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Dissertation Defense

Sunil Vemuri:
"Personal Long-Term Memory Aids"

Thursday, July 22, 2004, 11:00 AM EST

Bartos Theatre, MIT Media Lab (E15)

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Walter Bender
Senior Research Scientist
Program in Media Arts and Sciences
Massachusetts Institute of Technology

Chris Schmandt
Principal Research Scientist
Program in Media Arts and Sciences
Massachusetts Institute of Technology

Rosalind Picard
Associate Professor of Media Arts and Sciences
Academic Head, Media Arts and Sciences
Massachusetts Institute of Technology

The prevalence and affordability of personal and environmental recording apparatuses are leading to increased documentation of our daily lives. This trend is bound to continue and it follows that academic, industry, and government groups are showing an increased interest in such endeavors for various purposes. In the present case, Vemuri asserts that such documentation can be used to help remedy common memory problems.

Assuming a long-term personal archive exists, when confronted with a memory problem, one faces a new challenge of finding relevant memory triggers. This thesis examines the use of information-retrieval technologies on long-term archives of personal experiences towards remedying certain types of long-term forgetting.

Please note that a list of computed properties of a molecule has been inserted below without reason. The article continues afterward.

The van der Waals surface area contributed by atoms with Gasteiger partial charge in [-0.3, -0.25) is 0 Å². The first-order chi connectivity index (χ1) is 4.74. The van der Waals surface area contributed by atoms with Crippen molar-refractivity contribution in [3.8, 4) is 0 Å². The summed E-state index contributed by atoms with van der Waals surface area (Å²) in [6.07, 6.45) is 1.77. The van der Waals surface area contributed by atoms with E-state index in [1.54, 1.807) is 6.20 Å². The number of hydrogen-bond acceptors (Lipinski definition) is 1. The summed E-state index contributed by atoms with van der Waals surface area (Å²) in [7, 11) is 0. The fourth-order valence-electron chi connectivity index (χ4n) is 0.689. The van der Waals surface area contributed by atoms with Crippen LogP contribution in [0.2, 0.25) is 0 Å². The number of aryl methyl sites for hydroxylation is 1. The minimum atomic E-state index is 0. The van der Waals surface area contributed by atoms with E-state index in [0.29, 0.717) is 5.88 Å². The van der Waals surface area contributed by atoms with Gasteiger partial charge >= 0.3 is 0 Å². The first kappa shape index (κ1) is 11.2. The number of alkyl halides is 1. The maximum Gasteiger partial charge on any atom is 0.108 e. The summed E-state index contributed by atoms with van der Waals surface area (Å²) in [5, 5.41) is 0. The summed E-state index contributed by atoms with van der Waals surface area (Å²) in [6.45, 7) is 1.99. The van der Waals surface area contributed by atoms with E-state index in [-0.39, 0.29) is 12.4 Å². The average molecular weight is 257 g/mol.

The approach focuses on capturing audio for the content. Research on Spoken Document Retrieval examines the pitfalls of information-retrieval techniques on error-prone speech-recognizer-generated transcripts and these challenges carry over to the present task. However, "memory retrieval" can benefit from the person's familiarity of the recorded data and the context in which it was recorded to help guide their effort.

To study this, Vemuri constructed memory-retrieval tools designed to leverage a person's familiarity of their past to optimize their search task. To evaluate the utility of these towards solving long-term memory problems, he (1) recorded semi-public events and evaluated witnesses' memory-retrieval approaches using these tools; and (2) conducted a longer-term memory-retrieval study based on recordings of several years of my personal and research-related conversations. From this, Vemuri discusses the successes and failures of various remedy approaches.

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